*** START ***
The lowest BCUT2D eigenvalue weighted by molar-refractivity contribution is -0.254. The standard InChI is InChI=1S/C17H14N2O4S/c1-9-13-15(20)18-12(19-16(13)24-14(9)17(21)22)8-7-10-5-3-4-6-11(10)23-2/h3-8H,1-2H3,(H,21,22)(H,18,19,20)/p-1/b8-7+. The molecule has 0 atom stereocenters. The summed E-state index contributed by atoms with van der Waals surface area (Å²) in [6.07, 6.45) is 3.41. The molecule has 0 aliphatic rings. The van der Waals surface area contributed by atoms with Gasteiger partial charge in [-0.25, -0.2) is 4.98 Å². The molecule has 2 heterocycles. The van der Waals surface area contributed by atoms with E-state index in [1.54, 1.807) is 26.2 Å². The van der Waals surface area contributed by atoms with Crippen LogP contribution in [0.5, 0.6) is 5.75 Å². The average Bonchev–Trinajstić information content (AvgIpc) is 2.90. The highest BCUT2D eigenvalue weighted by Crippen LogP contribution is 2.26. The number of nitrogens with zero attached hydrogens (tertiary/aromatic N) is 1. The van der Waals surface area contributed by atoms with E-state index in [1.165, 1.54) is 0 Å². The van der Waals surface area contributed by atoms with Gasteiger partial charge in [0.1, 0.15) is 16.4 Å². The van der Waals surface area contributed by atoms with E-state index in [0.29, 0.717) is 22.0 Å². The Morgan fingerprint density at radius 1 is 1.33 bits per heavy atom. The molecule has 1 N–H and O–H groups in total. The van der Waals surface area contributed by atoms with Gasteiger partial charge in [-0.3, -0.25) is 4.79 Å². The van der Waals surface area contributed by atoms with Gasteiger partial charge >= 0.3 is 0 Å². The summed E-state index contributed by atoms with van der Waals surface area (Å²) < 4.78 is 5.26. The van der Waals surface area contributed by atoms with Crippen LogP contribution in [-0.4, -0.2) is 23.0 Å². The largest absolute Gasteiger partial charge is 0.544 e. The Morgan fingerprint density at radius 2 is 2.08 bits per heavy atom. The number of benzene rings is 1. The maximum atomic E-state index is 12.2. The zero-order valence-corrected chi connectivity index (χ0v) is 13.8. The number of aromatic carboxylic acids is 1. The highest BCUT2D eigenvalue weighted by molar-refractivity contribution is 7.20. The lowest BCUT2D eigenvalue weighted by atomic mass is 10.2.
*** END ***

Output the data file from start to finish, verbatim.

The lowest BCUT2D eigenvalue weighted by molar-refractivity contribution is -0.254. The standard InChI is InChI=1S/C17H14N2O4S/c1-9-13-15(20)18-12(19-16(13)24-14(9)17(21)22)8-7-10-5-3-4-6-11(10)23-2/h3-8H,1-2H3,(H,21,22)(H,18,19,20)/p-1/b8-7+. The molecule has 0 atom stereocenters. The summed E-state index contributed by atoms with van der Waals surface area (Å²) in [6.07, 6.45) is 3.41. The molecule has 0 aliphatic rings. The van der Waals surface area contributed by atoms with Gasteiger partial charge in [-0.25, -0.2) is 4.98 Å². The molecule has 2 heterocycles. The van der Waals surface area contributed by atoms with E-state index in [1.54, 1.807) is 26.2 Å². The van der Waals surface area contributed by atoms with Crippen LogP contribution in [0.5, 0.6) is 5.75 Å². The average Bonchev–Trinajstić information content (AvgIpc) is 2.90. The highest BCUT2D eigenvalue weighted by Crippen LogP contribution is 2.26. The number of nitrogens with zero attached hydrogens (tertiary/aromatic N) is 1. The van der Waals surface area contributed by atoms with E-state index in [1.165, 1.54) is 0 Å². The van der Waals surface area contributed by atoms with Gasteiger partial charge in [0.1, 0.15) is 16.4 Å². The van der Waals surface area contributed by atoms with E-state index in [0.29, 0.717) is 22.0 Å². The Morgan fingerprint density at radius 1 is 1.33 bits per heavy atom. The molecule has 1 N–H and O–H groups in total. The van der Waals surface area contributed by atoms with Gasteiger partial charge in [-0.3, -0.25) is 4.79 Å². The van der Waals surface area contributed by atoms with Gasteiger partial charge >= 0.3 is 0 Å². The summed E-state index contributed by atoms with van der Waals surface area (Å²) < 4.78 is 5.26. The van der Waals surface area contributed by atoms with Crippen LogP contribution in [-0.4, -0.2) is 23.0 Å². The largest absolute Gasteiger partial charge is 0.544 e. The Morgan fingerprint density at radius 2 is 2.08 bits per heavy atom. The number of benzene rings is 1. The maximum atomic E-state index is 12.2. The zero-order valence-corrected chi connectivity index (χ0v) is 13.8. The number of aromatic carboxylic acids is 1. The highest BCUT2D eigenvalue weighted by molar-refractivity contribution is 7.20. The lowest BCUT2D eigenvalue weighted by atomic mass is 10.2.